Creating Sensory Rooms for Dementia

All people need sensory stimulation to understand the world around them. Information is transferred into our brains as humans through our senses: sight, sound, touch, smell, taste, and movement (kinesthetic). Ensuring that the level of stimulation in any given situation aligns with the needs of people relates to environmental factors as well as personal preference. If a person has too much stimulation, it can lead to shutting down or retreating from social interaction. Too little stimulation and a person may lose interest in surroundings or go to sleep. Previous research studies have also shown that long-term deprivation of stimulation can severely impact well-being and health.

Why Sensory Rooms Help People with Dementia

People with Alzheimer’s disease or other forms of dementia, because of their dementia symptoms, need to be offered help in engaging in multi-sensory stimulation through sensory activities and sensory therapies worked into their everyday activities, especially in late stages. Their understanding of the world becomes challenged, especially with severe dementia, and the use of sensory therapy, as part of dementia care, can produce feelings of comfort.

Creating Your Dementia Sensory Room

When planning for your multi-sensory room or building a multisensory environment throughout the home, think about the different senses that you wish to stimulate. Working step by step within the parameters of the different senses can help you easily build your multi-sensory environment and help your loved one to trigger memories that are a positive experience and minimize aggressive behavior.

For dementia caregivers providing care at home, creating multi-sensory environments in the form of your loved one’s own sensory room could have a significant positive impact and be an important part of creating meaningful activities that bring joy every day. The benefits of sensory room therapy, have been shown in those with intellectual disabilities and developmental disabilities, as well as dementia patients in care homes.

Sound: Auditory stimulation is an important part of Snoezelen therapy and traditional music therapy. It is also effective for mood enhancement, cognition stimulation, and relaxation. Use of water features or soothing natural sounds, classical music, or music from a specific era (for reminiscence therapy) playing on a smart device, are all effective. Musical instruments, particularly percussion instruments, can encourage participation in the experience by those with vascular dementia or other forms. Interesting things around the house such as a water bottle filled with dry ice, boxes, Tupperware with lids can be used to make instruments.

Sight: Soft lighting effects in the sensory room or throughout the home can be selected to create an experience of being safe, comfortable, and secure. Do not use harsh overhead lighting but rather soft, indirect sources of illumination. Color washed walls can be easily made with different materials such as sparkling netting behind some soft textiles. Use of a dimmer switch can enable adjustment of lighting to stimulate a more therapeutic environment based on individual preference. Fiber optics in the form of strands, glowing balls, curtains, or bubble tubes provide functional performance as well. Lighting effects that cause optical illusions should be avoided.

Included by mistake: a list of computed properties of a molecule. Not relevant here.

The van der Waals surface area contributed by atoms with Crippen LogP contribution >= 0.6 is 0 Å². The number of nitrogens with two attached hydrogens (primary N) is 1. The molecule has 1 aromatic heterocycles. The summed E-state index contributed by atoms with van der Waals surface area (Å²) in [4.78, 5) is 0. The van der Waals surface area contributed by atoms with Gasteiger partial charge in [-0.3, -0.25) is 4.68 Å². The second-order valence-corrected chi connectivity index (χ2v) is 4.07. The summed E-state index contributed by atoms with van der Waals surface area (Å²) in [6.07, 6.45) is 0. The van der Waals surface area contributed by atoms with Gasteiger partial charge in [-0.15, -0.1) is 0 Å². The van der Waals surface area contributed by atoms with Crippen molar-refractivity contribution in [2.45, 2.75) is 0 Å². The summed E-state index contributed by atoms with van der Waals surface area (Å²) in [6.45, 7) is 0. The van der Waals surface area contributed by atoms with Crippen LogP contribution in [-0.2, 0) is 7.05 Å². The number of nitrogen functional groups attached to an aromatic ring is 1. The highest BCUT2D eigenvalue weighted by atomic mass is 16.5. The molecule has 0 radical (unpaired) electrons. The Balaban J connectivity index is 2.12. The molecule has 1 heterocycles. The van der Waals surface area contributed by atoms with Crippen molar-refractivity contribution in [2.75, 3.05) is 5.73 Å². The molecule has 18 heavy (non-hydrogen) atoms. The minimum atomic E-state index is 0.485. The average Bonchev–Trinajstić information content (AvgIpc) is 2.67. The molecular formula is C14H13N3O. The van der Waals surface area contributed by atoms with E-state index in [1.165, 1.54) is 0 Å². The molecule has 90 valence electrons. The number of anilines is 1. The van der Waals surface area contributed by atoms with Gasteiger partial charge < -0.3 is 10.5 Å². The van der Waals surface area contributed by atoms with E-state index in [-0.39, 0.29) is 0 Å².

Taste: Familiar items of food can evoke memories as well as emotions. Taste is highly personal and dietary restrictions in order to avoid choking must be tailored to the individual. Soft creamy textures such as chocolate, ice cream or sherbet, cotton candy, etc. can be soothing.

Smell: Essential oils or aroma diffusers are an effective way to create background smells in your sensory room or throughout the home. Use of a Bespoke smelling session can be an everyday activity to use in multisensory spaces. To execute: prepare smell pots with lids and some cotton or wool filled with spices such as cloves or cinnamon; herbs such as mint leaves or lemon basil; or pleasant and fragrant liquids such as lemon juice or lavender oil; or citrus zest. Tailor the smelling session to the preferences of your loved one; if he/she did not like a certain type of smell in the past, avoid using it for this multisensory experience.

Touch: Tactile objects and sensory products used in occupational therapy such as fabric pillows made with fur, velvet, silk, or fleece; sensory blankets with pockets; or playing with different media like sand, water, jelly, flour, or play dough; are effective for stimulating the sense of touch. Familiar everyday objects found around the home (hairbrush, tissue paper, squares of carpet, etc.) can also supply a “play” station set up for tactile stimulation. Giving your loved one a hand massage or applying deep pressure to focal parts of his/her body in the short term can also be utilized.

Movement: Physical activity promotes the vestibular and kinesthetic senses especially when targeting the sensory side of that activity. Moving our bodies can either stimulate or relax us. Daily activities like stretching and walking as well as purposeful movement like gripping a stress ball, kneading dough, clapping hands, or rocking in a chair (that is equipped with safety measures), can all be used for this type of therapy.

Sensory Rooms Versus Medical Intervention

Use of sensory rooms and sensory equipment has been shown to be an effective strategy over pharmacological interventions for addressing challenging behaviors as well as contributing to the wellbeing of those with dementia.

If creating an entire sensory room in your home seems like an overwhelming project, start small by setting up sensory stimulating activities focused on one of the senses.

If you have any questions about sensory rooms or effective multisensory strategies, submit them to Ask Mimi.